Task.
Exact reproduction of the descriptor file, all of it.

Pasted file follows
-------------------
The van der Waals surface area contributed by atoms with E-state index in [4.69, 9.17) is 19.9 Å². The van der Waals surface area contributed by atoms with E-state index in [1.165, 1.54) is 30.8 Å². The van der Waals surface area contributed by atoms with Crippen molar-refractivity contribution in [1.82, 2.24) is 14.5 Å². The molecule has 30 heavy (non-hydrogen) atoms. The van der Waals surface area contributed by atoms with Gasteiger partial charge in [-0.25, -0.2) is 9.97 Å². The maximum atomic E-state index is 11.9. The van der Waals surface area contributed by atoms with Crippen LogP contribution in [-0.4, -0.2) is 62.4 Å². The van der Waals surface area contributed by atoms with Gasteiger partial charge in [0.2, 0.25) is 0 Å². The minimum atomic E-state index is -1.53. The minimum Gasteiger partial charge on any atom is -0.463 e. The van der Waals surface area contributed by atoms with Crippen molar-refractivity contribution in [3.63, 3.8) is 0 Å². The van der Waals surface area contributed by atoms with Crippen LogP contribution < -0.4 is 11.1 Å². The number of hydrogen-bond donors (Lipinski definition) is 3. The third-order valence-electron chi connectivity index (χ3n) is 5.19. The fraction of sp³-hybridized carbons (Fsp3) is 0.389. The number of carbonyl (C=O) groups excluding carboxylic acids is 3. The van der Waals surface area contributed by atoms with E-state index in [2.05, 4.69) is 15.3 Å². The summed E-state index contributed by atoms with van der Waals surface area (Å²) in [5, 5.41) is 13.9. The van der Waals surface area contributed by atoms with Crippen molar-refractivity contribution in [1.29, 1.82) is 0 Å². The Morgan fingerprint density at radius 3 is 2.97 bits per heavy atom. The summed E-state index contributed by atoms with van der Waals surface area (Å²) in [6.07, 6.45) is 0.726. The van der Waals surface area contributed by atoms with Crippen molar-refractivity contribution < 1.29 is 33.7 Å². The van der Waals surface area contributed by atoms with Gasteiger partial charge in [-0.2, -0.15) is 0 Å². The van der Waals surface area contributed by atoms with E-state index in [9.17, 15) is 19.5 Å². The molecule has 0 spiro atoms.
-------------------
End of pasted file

The van der Waals surface area contributed by atoms with E-state index in [4.69, 9.17) is 19.9 Å². The van der Waals surface area contributed by atoms with E-state index in [1.165, 1.54) is 30.8 Å². The van der Waals surface area contributed by atoms with Crippen molar-refractivity contribution in [1.82, 2.24) is 14.5 Å². The molecule has 30 heavy (non-hydrogen) atoms. The van der Waals surface area contributed by atoms with Gasteiger partial charge in [-0.25, -0.2) is 9.97 Å². The maximum atomic E-state index is 11.9. The van der Waals surface area contributed by atoms with Crippen LogP contribution in [-0.4, -0.2) is 62.4 Å². The van der Waals surface area contributed by atoms with Gasteiger partial charge in [0.2, 0.25) is 0 Å². The minimum atomic E-state index is -1.53. The minimum Gasteiger partial charge on any atom is -0.463 e. The van der Waals surface area contributed by atoms with Crippen molar-refractivity contribution in [3.63, 3.8) is 0 Å². The van der Waals surface area contributed by atoms with Crippen LogP contribution < -0.4 is 11.1 Å². The number of hydrogen-bond donors (Lipinski definition) is 3. The third-order valence-electron chi connectivity index (χ3n) is 5.19. The fraction of sp³-hybridized carbons (Fsp3) is 0.389. The number of carbonyl (C=O) groups excluding carboxylic acids is 3. The van der Waals surface area contributed by atoms with E-state index in [2.05, 4.69) is 15.3 Å². The summed E-state index contributed by atoms with van der Waals surface area (Å²) in [5, 5.41) is 13.9. The van der Waals surface area contributed by atoms with Crippen molar-refractivity contribution in [1.29, 1.82) is 0 Å². The Morgan fingerprint density at radius 3 is 2.97 bits per heavy atom. The summed E-state index contributed by atoms with van der Waals surface area (Å²) in [6.07, 6.45) is 0.726. The van der Waals surface area contributed by atoms with Crippen molar-refractivity contribution < 1.29 is 33.7 Å². The van der Waals surface area contributed by atoms with Gasteiger partial charge in [-0.2, -0.15) is 0 Å². The van der Waals surface area contributed by atoms with E-state index in [9.17, 15) is 19.5 Å². The molecule has 0 spiro atoms.